All Publications


  • Clinical Recommender Algorithms to Simulate Digital Specialty Consultations. Pacific Symposium on Biocomputing. Pacific Symposium on Biocomputing Noshad, M., Jankovic, I., Chen, J. H. 2022; 27: 290-300

    Abstract

    Advances in medical science simultaneously benefit patients while contributing to an over-whelming complexity of medicine with a decision space of thousands of possible diagnoses, tests, and treatment options. Medical expertise becomes the most important scarce health-care resource, reflected in tens of millions in the US alone with deficient access to specialty care. Combining the growing wealth of electronic medical record data with modern recommender algorithms has the potential to synthesize the clinical community's expertise into an executable format to manage this information overload and improve access to personalized care suggestions. We focus here specifically on outpatient consultations for (Endocrine) specialty expertise, one of the highest demand and most amenable areas for electronic consultation systems. Specifically we develop and evaluate models to predict the clinical orders of these initial specialty referral consultations using an ensemble of feed-forward neural networks as compared to multiple baseline algorithms. As benchmarks closer to the existing standard of care, we used diagnosis-based clinical checklists based on our review of literature and practice guidelines (e.g., Up-to-Date) for each common referral diagnosis as well as existing electronic consult referral guides. Results indicate that such automated algorithms trained on historical data can provide more personalized decision support with greater accuracy than existing benchmarks, with the potential to power fully digital consultation services that could consolidate utilization of scarce medical expertise, improving consistency of quality and access to care for more patients.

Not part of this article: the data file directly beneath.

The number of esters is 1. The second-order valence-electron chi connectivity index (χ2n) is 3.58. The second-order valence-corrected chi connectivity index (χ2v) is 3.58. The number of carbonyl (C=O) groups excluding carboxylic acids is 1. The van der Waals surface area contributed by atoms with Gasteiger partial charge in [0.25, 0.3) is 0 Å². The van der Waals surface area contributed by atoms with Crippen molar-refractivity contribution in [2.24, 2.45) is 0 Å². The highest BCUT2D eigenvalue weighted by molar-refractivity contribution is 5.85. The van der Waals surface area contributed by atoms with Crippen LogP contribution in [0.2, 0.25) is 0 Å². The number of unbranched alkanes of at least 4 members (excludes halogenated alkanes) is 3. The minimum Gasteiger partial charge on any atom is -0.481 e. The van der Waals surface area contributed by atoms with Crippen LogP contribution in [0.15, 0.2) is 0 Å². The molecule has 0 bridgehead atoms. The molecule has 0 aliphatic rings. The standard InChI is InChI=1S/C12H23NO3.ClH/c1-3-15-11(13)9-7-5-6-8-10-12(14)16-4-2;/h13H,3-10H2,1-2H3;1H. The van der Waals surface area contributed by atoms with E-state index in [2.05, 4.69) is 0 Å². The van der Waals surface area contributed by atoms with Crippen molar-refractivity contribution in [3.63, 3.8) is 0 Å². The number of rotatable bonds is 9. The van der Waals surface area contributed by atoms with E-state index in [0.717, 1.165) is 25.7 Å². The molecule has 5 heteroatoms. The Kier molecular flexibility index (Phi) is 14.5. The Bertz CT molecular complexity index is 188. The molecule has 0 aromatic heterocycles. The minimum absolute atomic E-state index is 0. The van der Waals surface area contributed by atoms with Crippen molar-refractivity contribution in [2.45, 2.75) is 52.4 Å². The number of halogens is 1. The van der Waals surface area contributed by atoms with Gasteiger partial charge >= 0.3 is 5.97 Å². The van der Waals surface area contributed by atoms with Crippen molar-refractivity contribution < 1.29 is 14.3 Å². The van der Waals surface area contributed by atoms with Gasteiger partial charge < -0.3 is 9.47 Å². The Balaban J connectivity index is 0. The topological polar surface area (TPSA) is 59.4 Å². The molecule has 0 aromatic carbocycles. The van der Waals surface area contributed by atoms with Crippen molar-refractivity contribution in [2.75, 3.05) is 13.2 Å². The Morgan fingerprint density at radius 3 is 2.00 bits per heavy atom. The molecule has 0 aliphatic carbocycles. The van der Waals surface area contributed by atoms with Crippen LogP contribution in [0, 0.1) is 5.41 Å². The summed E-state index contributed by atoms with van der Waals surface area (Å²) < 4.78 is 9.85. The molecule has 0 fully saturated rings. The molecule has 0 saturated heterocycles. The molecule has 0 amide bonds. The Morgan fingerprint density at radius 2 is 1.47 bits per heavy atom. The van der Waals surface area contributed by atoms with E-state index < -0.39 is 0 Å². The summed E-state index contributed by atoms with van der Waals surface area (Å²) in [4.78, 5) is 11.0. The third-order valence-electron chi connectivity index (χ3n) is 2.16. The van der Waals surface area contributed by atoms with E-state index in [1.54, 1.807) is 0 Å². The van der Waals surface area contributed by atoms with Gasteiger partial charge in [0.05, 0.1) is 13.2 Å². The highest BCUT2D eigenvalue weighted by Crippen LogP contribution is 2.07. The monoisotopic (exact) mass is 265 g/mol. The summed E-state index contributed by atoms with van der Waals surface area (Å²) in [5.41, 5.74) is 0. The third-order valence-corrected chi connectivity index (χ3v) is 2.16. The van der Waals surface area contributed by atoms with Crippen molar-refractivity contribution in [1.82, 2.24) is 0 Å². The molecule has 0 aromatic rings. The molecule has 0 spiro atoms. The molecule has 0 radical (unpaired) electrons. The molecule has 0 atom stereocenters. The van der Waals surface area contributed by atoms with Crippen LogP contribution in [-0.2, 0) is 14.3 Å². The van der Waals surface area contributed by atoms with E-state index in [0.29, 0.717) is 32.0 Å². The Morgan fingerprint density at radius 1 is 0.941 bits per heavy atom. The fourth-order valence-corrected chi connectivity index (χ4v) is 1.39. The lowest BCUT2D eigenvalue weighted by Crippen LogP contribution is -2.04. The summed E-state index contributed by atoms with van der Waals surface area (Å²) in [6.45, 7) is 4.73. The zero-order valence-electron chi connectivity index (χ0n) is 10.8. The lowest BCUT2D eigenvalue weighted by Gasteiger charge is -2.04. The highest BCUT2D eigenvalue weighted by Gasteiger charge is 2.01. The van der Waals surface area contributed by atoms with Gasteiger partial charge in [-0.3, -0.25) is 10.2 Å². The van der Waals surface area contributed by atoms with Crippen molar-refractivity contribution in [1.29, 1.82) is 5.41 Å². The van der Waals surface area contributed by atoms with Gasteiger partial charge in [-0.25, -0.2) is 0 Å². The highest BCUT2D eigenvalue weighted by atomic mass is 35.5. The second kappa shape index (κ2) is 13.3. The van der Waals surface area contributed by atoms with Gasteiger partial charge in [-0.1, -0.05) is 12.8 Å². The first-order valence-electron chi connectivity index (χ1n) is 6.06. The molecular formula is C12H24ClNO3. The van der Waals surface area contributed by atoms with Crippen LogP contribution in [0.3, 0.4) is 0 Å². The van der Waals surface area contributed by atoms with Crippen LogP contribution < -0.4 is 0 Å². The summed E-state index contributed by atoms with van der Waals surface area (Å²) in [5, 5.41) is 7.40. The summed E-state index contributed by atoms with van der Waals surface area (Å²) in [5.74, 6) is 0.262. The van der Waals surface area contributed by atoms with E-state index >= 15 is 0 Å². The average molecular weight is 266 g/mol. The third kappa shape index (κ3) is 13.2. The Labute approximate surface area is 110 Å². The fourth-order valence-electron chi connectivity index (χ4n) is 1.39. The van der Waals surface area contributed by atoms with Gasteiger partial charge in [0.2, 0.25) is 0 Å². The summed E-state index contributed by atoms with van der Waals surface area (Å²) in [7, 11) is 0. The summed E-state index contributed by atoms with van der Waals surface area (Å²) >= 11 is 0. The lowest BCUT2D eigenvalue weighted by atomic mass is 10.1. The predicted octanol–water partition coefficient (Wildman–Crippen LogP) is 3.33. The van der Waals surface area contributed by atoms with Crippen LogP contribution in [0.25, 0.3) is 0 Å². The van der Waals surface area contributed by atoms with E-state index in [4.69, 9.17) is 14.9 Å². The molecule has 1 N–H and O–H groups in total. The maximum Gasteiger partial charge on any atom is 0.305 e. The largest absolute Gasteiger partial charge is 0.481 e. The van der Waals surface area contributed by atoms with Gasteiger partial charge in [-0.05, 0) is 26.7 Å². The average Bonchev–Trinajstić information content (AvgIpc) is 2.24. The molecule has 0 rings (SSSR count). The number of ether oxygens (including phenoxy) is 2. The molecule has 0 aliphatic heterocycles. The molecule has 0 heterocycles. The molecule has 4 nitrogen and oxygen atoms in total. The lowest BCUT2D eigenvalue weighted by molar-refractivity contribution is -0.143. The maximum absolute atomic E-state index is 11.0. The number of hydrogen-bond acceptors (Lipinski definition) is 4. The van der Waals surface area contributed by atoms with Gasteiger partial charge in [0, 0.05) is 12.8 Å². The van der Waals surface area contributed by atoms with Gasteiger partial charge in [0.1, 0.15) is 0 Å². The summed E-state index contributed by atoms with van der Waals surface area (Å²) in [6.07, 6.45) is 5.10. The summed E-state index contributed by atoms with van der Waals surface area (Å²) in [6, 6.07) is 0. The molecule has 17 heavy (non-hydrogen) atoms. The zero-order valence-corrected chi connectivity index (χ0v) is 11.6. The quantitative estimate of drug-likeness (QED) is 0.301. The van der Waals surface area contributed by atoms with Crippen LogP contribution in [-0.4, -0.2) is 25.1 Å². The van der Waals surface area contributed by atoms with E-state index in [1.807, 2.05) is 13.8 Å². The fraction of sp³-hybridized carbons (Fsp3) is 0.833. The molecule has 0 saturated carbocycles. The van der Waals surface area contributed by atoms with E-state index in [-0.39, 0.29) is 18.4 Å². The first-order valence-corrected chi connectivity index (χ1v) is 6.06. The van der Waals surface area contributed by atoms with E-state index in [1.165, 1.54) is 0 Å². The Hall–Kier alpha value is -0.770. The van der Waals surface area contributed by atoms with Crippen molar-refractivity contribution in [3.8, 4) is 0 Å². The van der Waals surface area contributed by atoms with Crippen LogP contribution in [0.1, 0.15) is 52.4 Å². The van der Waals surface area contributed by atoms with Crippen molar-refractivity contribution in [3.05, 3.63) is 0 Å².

View details for PubMedID 34890157

  • Engaging Housestaff as Informatics Collaborators: Educational and Operational Opportunities. Applied clinical informatics Shenson, J. A., Jankovic, I., Hong, H. J., Weia, B., White, L., Chen, J. H., Eisenberg, M. 2021; 12 (5): 1150-1156

    Abstract

    BACKGROUND: In academic hospitals, housestaff (interns, residents, and fellows) are a core user group of clinical information technology (IT) systems, yet are often relegated to being recipients of change, rather than active partners in system improvement. These information systems are an integral part of health care delivery and formal efforts to involve and educate housestaff are nascent.OBJECTIVE: This article develops a sustainable forum for effective engagement of housestaff in hospital informatics initiatives and creates opportunities for professional development.METHODS: A housestaff-led IT council was created within an academic medical center and integrated with informatics and graduate medical education leadership. The Council was designed to provide a venue for hands-on clinical informatics educational experiences to housestaff across all specialties.RESULTS: In the first year, five housestaff co-chairs and 50 members were recruited. More than 15 projects were completed with substantial improvements made to clinical systems impacting more than 1,300 housestaff and with touchpoints to nearly 3,000 staff members. Council leadership was integrally involved in hospital governance committees and became the go-to source for housestaff input on informatics efforts. Positive experiences informed members' career development toward informatics roles. Key lessons learned in building for success are discussed.CONCLUSION: The council model has effectively engaged housestaff as learners, local champions, and key informatics collaborators, with positive impact for the participating members and the institution. Requiring few resources for implementation, the model should be replicable at other institutions.